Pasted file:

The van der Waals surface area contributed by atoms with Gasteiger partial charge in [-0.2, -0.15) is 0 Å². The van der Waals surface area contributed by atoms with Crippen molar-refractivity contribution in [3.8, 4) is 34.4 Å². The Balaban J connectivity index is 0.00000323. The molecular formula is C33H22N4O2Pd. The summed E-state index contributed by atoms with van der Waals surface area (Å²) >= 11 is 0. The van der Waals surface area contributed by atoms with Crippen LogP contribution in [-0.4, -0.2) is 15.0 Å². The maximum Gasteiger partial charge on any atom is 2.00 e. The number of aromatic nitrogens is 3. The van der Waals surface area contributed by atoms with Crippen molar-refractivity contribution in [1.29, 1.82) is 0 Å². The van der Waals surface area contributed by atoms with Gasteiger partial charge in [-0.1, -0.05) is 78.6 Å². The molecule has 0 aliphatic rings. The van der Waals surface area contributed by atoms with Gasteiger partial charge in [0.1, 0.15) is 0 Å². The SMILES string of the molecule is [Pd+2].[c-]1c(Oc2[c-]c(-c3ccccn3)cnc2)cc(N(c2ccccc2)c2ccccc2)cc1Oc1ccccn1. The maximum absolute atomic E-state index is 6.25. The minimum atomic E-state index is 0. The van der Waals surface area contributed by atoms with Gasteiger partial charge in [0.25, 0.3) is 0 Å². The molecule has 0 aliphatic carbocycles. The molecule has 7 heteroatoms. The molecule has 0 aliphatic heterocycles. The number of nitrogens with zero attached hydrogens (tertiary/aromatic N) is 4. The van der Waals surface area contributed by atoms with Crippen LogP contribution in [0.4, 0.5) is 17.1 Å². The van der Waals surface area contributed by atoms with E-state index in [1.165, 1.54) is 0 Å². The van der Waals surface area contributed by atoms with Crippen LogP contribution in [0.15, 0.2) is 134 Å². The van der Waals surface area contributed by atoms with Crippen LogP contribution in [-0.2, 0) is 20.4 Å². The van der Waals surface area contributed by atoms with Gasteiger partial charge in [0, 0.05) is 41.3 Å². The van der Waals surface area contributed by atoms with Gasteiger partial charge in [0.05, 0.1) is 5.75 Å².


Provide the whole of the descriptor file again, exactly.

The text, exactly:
The van der Waals surface area contributed by atoms with Gasteiger partial charge in [-0.2, -0.15) is 0 Å². The van der Waals surface area contributed by atoms with Crippen molar-refractivity contribution in [3.8, 4) is 34.4 Å². The Balaban J connectivity index is 0.00000323. The molecular formula is C33H22N4O2Pd. The summed E-state index contributed by atoms with van der Waals surface area (Å²) >= 11 is 0. The van der Waals surface area contributed by atoms with Crippen LogP contribution in [-0.4, -0.2) is 15.0 Å². The maximum Gasteiger partial charge on any atom is 2.00 e. The number of aromatic nitrogens is 3. The van der Waals surface area contributed by atoms with Crippen molar-refractivity contribution in [1.29, 1.82) is 0 Å². The van der Waals surface area contributed by atoms with Gasteiger partial charge in [-0.1, -0.05) is 78.6 Å². The molecule has 0 aliphatic rings. The van der Waals surface area contributed by atoms with Gasteiger partial charge in [0.1, 0.15) is 0 Å². The SMILES string of the molecule is [Pd+2].[c-]1c(Oc2[c-]c(-c3ccccn3)cnc2)cc(N(c2ccccc2)c2ccccc2)cc1Oc1ccccn1. The maximum absolute atomic E-state index is 6.25. The minimum atomic E-state index is 0. The van der Waals surface area contributed by atoms with Gasteiger partial charge in [0.25, 0.3) is 0 Å². The molecule has 0 aliphatic carbocycles. The molecule has 7 heteroatoms. The molecule has 0 aliphatic heterocycles. The number of nitrogens with zero attached hydrogens (tertiary/aromatic N) is 4. The van der Waals surface area contributed by atoms with Crippen LogP contribution in [0.4, 0.5) is 17.1 Å². The van der Waals surface area contributed by atoms with E-state index in [1.165, 1.54) is 0 Å². The van der Waals surface area contributed by atoms with Crippen LogP contribution in [0.15, 0.2) is 134 Å². The van der Waals surface area contributed by atoms with Crippen LogP contribution in [-0.2, 0) is 20.4 Å². The van der Waals surface area contributed by atoms with Gasteiger partial charge in [0, 0.05) is 41.3 Å². The van der Waals surface area contributed by atoms with Gasteiger partial charge in [0.05, 0.1) is 5.75 Å².